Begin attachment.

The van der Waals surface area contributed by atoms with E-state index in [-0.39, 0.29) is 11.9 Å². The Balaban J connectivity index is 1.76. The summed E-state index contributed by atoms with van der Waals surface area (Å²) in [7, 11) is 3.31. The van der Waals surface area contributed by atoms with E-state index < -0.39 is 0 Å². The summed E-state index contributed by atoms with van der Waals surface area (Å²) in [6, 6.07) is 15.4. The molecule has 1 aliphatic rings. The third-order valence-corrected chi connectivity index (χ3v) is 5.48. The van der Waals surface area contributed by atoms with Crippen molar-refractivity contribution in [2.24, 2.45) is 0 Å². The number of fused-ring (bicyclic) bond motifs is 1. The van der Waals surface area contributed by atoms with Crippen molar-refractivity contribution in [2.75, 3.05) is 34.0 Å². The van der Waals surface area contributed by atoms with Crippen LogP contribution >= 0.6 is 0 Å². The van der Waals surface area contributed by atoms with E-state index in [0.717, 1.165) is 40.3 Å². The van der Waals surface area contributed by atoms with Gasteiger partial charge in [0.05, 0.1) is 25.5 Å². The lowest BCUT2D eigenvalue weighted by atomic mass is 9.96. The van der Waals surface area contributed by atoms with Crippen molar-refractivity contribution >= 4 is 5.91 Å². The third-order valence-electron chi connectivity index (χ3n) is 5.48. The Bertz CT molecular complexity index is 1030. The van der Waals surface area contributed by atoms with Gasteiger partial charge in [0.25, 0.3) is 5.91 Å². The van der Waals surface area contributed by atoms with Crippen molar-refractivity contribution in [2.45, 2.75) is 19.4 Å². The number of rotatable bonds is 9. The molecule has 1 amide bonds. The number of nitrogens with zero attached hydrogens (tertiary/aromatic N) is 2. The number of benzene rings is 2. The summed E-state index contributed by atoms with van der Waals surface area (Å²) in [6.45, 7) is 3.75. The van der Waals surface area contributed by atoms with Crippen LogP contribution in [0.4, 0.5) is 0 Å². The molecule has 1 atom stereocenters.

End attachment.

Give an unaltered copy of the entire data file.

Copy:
The van der Waals surface area contributed by atoms with E-state index in [-0.39, 0.29) is 11.9 Å². The Balaban J connectivity index is 1.76. The summed E-state index contributed by atoms with van der Waals surface area (Å²) in [7, 11) is 3.31. The van der Waals surface area contributed by atoms with E-state index < -0.39 is 0 Å². The summed E-state index contributed by atoms with van der Waals surface area (Å²) in [6, 6.07) is 15.4. The molecule has 1 aliphatic rings. The third-order valence-corrected chi connectivity index (χ3v) is 5.48. The van der Waals surface area contributed by atoms with Crippen molar-refractivity contribution in [2.24, 2.45) is 0 Å². The number of fused-ring (bicyclic) bond motifs is 1. The van der Waals surface area contributed by atoms with Crippen molar-refractivity contribution in [2.75, 3.05) is 34.0 Å². The van der Waals surface area contributed by atoms with Crippen LogP contribution >= 0.6 is 0 Å². The van der Waals surface area contributed by atoms with E-state index in [0.717, 1.165) is 40.3 Å². The van der Waals surface area contributed by atoms with Gasteiger partial charge in [0.05, 0.1) is 25.5 Å². The lowest BCUT2D eigenvalue weighted by atomic mass is 9.96. The van der Waals surface area contributed by atoms with Crippen molar-refractivity contribution >= 4 is 5.91 Å². The third-order valence-electron chi connectivity index (χ3n) is 5.48. The Bertz CT molecular complexity index is 1030. The van der Waals surface area contributed by atoms with Gasteiger partial charge in [0.25, 0.3) is 5.91 Å². The van der Waals surface area contributed by atoms with Crippen molar-refractivity contribution in [2.45, 2.75) is 19.4 Å². The number of rotatable bonds is 9. The molecule has 1 amide bonds. The number of nitrogens with zero attached hydrogens (tertiary/aromatic N) is 2. The number of benzene rings is 2. The summed E-state index contributed by atoms with van der Waals surface area (Å²) in [6.45, 7) is 3.75. The van der Waals surface area contributed by atoms with Crippen LogP contribution in [0.4, 0.5) is 0 Å². The molecule has 1 atom stereocenters.